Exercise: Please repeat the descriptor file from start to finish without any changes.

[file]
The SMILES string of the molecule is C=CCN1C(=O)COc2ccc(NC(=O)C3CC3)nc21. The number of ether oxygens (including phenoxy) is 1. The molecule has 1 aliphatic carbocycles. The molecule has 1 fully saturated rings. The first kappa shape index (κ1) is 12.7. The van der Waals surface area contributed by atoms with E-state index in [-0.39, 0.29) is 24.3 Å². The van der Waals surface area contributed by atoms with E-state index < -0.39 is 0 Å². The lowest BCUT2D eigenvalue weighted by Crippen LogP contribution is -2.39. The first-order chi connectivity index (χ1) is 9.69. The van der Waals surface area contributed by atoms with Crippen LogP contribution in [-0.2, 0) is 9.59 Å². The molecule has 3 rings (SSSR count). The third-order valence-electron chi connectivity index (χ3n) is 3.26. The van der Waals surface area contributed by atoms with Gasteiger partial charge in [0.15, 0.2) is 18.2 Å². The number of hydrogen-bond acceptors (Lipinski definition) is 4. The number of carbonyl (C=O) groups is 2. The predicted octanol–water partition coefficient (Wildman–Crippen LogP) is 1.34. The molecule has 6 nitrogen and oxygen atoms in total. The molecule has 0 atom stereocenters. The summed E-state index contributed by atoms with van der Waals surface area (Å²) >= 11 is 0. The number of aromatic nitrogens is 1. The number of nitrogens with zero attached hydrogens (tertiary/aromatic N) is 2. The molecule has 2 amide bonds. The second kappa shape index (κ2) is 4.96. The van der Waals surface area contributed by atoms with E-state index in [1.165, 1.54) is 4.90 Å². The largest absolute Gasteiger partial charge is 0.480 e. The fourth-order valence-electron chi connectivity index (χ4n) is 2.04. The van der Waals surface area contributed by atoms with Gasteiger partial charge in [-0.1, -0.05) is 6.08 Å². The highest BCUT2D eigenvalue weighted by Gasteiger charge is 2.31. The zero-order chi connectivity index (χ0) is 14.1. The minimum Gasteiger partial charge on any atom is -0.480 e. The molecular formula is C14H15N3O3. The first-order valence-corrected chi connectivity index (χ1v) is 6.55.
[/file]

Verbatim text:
The SMILES string of the molecule is C=CCN1C(=O)COc2ccc(NC(=O)C3CC3)nc21. The number of ether oxygens (including phenoxy) is 1. The molecule has 1 aliphatic carbocycles. The molecule has 1 fully saturated rings. The first kappa shape index (κ1) is 12.7. The van der Waals surface area contributed by atoms with E-state index in [-0.39, 0.29) is 24.3 Å². The van der Waals surface area contributed by atoms with E-state index < -0.39 is 0 Å². The lowest BCUT2D eigenvalue weighted by Crippen LogP contribution is -2.39. The first-order chi connectivity index (χ1) is 9.69. The van der Waals surface area contributed by atoms with Crippen LogP contribution in [-0.2, 0) is 9.59 Å². The molecule has 3 rings (SSSR count). The third-order valence-electron chi connectivity index (χ3n) is 3.26. The van der Waals surface area contributed by atoms with Gasteiger partial charge in [0.15, 0.2) is 18.2 Å². The number of hydrogen-bond acceptors (Lipinski definition) is 4. The number of carbonyl (C=O) groups is 2. The predicted octanol–water partition coefficient (Wildman–Crippen LogP) is 1.34. The molecule has 6 nitrogen and oxygen atoms in total. The molecule has 0 atom stereocenters. The summed E-state index contributed by atoms with van der Waals surface area (Å²) >= 11 is 0. The number of aromatic nitrogens is 1. The number of nitrogens with zero attached hydrogens (tertiary/aromatic N) is 2. The molecule has 2 amide bonds. The second kappa shape index (κ2) is 4.96. The van der Waals surface area contributed by atoms with E-state index in [1.165, 1.54) is 4.90 Å². The largest absolute Gasteiger partial charge is 0.480 e. The fourth-order valence-electron chi connectivity index (χ4n) is 2.04. The van der Waals surface area contributed by atoms with Gasteiger partial charge in [-0.1, -0.05) is 6.08 Å². The highest BCUT2D eigenvalue weighted by Gasteiger charge is 2.31. The zero-order chi connectivity index (χ0) is 14.1. The minimum Gasteiger partial charge on any atom is -0.480 e. The molecular formula is C14H15N3O3. The first-order valence-corrected chi connectivity index (χ1v) is 6.55.